Vladimir Guerrero: MLB Star Reportedly in Police Custody After Alleged Bar Brawl

Mike Chiari@mikechiariFeatured Columnist IVNovember 30, 2016

DETROIT - SEPTEMBER 22: Vladimir Guerrero #27 of the Baltimore Orioles watches the action from the dugout during the game against the Detroit Tigers at Comerica Park on September 22, 2011 in Detroit, Michigan. The Orioles defeated the Tigers 6-5. (Photo by Leon Halip/Getty Images)
Leon Halip/Getty Images

Former MLB outfielder and designated hitter Vladimir Guerrero has been unable to catch on with a team, and his chances of doing so may have lessened significantly after he was reportedly involved in a bar brawl in his native Dominican Republic.

According to Dominican Today, Guerrero is in police custody following his involvement in a melee at a discotheque called El Punto in Bani, D.R. Guerrero allegedly assaulted a police officer, but community leaders and his brother Wilton, who is also a former Major Leaguer, deny that Guerrero is guilty of the act.

Vlad played 16 seasons in the MLB and had what most would consider to be a Hall-of-Fame career. Not only was Guerrero a nine-time All-Star, but he won the American League MVP Award in 2004, as well as the Home Run Derby in 2007. His career marks of a .318 average, 2,590 hits and 449 home runs make him one of the most prolific Dominican hitters of all time.

Guerrero, who played for the Montreal Expos, Los Angeles Angels of Anaheim, Texas Rangers and Baltimore Orioles during his fruitful career, went unsigned after the O's decided to let him leave as a free agent this offseason.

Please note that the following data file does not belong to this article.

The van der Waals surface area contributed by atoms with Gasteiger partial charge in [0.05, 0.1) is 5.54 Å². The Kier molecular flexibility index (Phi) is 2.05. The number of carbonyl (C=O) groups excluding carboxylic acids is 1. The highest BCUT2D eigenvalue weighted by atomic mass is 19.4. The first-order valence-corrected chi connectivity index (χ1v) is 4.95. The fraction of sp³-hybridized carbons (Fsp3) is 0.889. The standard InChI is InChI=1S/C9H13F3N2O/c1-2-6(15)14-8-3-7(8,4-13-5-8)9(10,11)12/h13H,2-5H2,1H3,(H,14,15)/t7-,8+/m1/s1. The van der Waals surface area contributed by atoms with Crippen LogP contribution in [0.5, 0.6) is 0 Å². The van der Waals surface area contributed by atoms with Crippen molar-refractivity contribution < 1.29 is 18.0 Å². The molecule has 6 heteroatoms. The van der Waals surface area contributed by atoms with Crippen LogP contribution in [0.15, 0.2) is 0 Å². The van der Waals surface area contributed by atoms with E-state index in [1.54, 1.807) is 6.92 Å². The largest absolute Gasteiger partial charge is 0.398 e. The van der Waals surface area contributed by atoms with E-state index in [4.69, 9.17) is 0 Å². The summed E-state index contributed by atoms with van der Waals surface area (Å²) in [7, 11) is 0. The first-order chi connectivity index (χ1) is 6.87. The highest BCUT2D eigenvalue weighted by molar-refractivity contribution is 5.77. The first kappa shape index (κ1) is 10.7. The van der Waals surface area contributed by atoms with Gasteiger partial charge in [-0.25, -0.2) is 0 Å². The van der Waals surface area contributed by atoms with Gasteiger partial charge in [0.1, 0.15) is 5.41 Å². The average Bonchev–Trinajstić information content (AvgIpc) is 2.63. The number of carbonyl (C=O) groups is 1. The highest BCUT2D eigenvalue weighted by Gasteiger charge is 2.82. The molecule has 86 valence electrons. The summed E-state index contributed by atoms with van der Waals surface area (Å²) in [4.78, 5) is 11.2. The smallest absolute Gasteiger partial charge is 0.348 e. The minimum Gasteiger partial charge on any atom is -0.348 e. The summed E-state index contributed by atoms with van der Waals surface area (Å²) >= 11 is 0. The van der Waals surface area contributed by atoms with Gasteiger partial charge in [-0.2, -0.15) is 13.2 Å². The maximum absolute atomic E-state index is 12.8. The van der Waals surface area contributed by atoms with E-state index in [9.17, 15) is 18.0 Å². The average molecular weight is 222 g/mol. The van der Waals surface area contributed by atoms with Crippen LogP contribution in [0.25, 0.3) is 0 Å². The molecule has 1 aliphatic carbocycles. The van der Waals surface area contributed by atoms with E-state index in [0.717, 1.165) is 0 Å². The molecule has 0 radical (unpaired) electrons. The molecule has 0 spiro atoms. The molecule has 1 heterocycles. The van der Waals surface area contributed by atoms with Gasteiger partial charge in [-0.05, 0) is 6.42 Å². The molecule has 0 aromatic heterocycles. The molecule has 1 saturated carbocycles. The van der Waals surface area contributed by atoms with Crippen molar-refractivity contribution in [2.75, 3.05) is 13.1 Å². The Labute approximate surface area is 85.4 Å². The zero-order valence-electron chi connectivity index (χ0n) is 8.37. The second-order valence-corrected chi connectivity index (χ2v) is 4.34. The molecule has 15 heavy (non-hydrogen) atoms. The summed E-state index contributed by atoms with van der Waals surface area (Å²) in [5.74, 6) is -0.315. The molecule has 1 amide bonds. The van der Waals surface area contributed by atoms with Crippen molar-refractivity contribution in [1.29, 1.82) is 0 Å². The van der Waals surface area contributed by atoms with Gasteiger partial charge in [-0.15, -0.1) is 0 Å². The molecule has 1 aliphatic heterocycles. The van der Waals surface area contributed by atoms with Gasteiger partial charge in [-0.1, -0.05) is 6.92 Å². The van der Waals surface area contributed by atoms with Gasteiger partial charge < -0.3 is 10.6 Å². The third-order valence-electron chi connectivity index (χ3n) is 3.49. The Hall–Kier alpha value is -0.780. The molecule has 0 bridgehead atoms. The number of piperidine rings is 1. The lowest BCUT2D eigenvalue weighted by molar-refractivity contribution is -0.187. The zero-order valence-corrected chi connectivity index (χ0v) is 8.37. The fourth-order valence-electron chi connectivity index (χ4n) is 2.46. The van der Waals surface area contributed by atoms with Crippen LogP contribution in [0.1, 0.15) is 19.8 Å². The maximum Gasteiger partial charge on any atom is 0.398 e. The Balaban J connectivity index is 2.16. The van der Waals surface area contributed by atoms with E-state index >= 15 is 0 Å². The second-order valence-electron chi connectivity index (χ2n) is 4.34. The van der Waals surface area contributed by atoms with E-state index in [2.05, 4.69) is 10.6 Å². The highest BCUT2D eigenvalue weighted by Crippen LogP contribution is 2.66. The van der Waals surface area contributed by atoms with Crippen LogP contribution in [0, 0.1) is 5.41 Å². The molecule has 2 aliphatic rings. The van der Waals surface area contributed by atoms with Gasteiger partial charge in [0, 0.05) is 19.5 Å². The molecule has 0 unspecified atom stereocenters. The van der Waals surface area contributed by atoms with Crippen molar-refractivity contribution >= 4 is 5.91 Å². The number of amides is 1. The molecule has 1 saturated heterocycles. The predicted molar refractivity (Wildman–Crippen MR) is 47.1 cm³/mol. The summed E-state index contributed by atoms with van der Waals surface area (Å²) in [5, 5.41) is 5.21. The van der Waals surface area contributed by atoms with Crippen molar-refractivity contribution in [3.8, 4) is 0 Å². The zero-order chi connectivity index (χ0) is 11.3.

Although Guerrero's numbers dipped a bit in 2011, he still managed to hit .290 with 13 home runs and 63 RBI as the Orioles' DH. He has yet to retire and may have been keeping his options open to sign with a team during the season if he generated any interest.

But this arrest has to severely damage his chances of playing regardless of whether he is guilty or not.

It's unclear exactly what type of discipline Guerrero might be facing, but it's obvious that he has a lot of people willing to go to bat for him. There were never any reports of Guerrero having off-field problems over the course of his MLB career, so this entire situation appears to be out of character for the former slugger.

If Guerrero is in fact done playing, then he will be up for Hall-of-Fame consideration in five years. Unlike most Halls of Fame, baseball takes off-field conduct into consideration. If it is found that Guerrero was physical with a police officer, then there is no telling what type of effect that will have on the voting.

There is no question that Guerrero had an incredible career, but this situation could possibly overshadow everything. For his sake, hopefully this is just a big misunderstanding. Otherwise it will be difficult for most fans to look at Vlad the same way ever again.